Tuesday, April 28, 2015

Pernicious in Title Only: A Movie Review

*full disclosure: an online screener of this film was provided by October Coast PR.

**there are spoilers here.

Director: James Cullen Bressack.

Writers: James Cullen Bressack and Taryn Hillin.

Cast: Ciara Hanna, Emily O'Brien and Jackie Moore.

Pernicious is an indie horror feature from director James Cullen Bressack (Hate Crime). The film's title is synonymous with something that is harmful. And, the film follows several travellers in Thailand and the ghosts they meet. Based in supernatural superstition, Pernicious offers unpolished sound design, including ADR. The film also lifts much of its scares from Asian films of the past, including Ringu (1998) and Ju-on (2002). Though, the term scares is a misnomer as many of the potential horror elements are laughable. Overall, Pernicious is a cliche filled and disappointing indie horror outing.

The film begins and stays with a trio of travellers. Alex (Ciarra Hanna) and Rachel (Jackie Moore) are sisters, while Julia (Emily O'Brien) is a friend. Together, they shop around the local city, or pick up random guys at the local bar, or turn to murder. You see, a supernatural entity is possessing at least one of the girls. The ghostly motivations are suspect, but the film unfolds in a predictable way, with lots of bloodshed. Pernicious is a very passable horror feature.

Almost all of the film's story has been covered before. At its heart, the plot is based on a familial tragedy. Family member kills family member and the results lead to even more tragedy. Then, a ghostly survivor begins to pick new victims, via possession. Girl turns against girl. And, few are left standing by the end of the film. Elements of Ravenous (1999) come to mind, with the conflict initiated by malicious spirits. As well, scares, such as the mirror trick, are re-used here. Fans of horror have seen this directing device in films such as Mirrors (2008), with a closed bathroom cabinet revealing demons behind.. Other scares are lifted from The Grudge (2004), with a demonic character crawling under a character's blankets. A child's scream rattles off screen. These plot elements and semi-terrifying scenes are almost all weakly developed and poorly delivered.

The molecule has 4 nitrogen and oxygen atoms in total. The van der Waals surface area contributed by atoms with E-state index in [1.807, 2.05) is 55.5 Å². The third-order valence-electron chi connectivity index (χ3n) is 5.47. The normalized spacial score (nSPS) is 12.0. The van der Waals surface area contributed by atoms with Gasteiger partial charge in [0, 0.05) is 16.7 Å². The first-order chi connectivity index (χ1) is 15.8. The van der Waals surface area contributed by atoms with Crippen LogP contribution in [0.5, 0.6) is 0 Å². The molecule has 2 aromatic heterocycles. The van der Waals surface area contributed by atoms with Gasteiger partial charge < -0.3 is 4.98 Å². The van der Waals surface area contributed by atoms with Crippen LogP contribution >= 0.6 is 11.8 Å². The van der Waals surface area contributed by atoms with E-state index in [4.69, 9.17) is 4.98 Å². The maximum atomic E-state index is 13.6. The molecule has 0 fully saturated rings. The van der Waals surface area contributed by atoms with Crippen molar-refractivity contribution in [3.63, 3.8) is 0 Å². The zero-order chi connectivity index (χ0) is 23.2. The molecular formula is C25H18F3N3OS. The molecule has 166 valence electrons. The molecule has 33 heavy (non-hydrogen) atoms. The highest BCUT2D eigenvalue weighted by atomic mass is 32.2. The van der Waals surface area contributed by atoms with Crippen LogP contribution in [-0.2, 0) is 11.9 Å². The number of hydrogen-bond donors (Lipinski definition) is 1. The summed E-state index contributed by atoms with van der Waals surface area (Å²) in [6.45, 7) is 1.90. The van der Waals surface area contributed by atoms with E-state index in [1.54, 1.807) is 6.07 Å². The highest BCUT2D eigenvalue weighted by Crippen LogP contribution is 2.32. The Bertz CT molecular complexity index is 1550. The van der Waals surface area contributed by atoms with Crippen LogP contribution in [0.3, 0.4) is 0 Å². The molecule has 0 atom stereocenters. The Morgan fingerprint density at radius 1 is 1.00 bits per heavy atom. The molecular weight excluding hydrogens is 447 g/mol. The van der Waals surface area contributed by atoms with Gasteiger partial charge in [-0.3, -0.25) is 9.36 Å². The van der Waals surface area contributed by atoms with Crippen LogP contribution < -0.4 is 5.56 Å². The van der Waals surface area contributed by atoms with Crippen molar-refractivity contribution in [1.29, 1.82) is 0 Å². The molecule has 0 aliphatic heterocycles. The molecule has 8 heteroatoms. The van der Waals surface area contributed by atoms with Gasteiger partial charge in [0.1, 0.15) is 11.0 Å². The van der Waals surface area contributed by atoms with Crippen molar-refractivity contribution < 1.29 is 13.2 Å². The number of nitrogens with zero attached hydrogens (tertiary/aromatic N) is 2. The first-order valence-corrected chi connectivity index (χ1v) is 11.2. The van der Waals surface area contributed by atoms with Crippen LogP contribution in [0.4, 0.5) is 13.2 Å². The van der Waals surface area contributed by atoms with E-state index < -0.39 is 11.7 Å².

The film also hosts production setbacks. The initial scenes seem to be missing audio. Though, this mistake could have been intentional as the credits roll. Still, it is strange to see characters talking and the viewer hearing nothing. Later scenes have also been dubbed. The dubbing is passable, but the ADR is repeated a number of times throughout the film and through long sections. Sound design was not completed very professionally. Settings look good. But, some of the transitions in characters and scenes are less than stellar. One scene of boozing and debauchery changes into one of torture, with no explanation. This transition is jarring. Also, the metamorphosis of a character from a normal, young woman into one possessed is not developed over time nor with subtlety. Instead, the change occurs quickly and again, with very little explanation. Pernicious is a difficult film to stay with or invest in.

The trailer for Pernicious showed last year year and it piqued this horror fan's interest. But having seen the film, this critic was disappointed by the lack of characterizations and unsettling sound design. The story is a bit of a mess, at its core. As well, potential jump scares are pulled off with near hilarity; there is no fear to be aroused here. Instead, the film borders on tedium and this indie horror film fan would not recommend it to anyone.

Overall: 6 out of 10 (weakly drawn characters, poor transitions in action, lots of eye candy and not much else).

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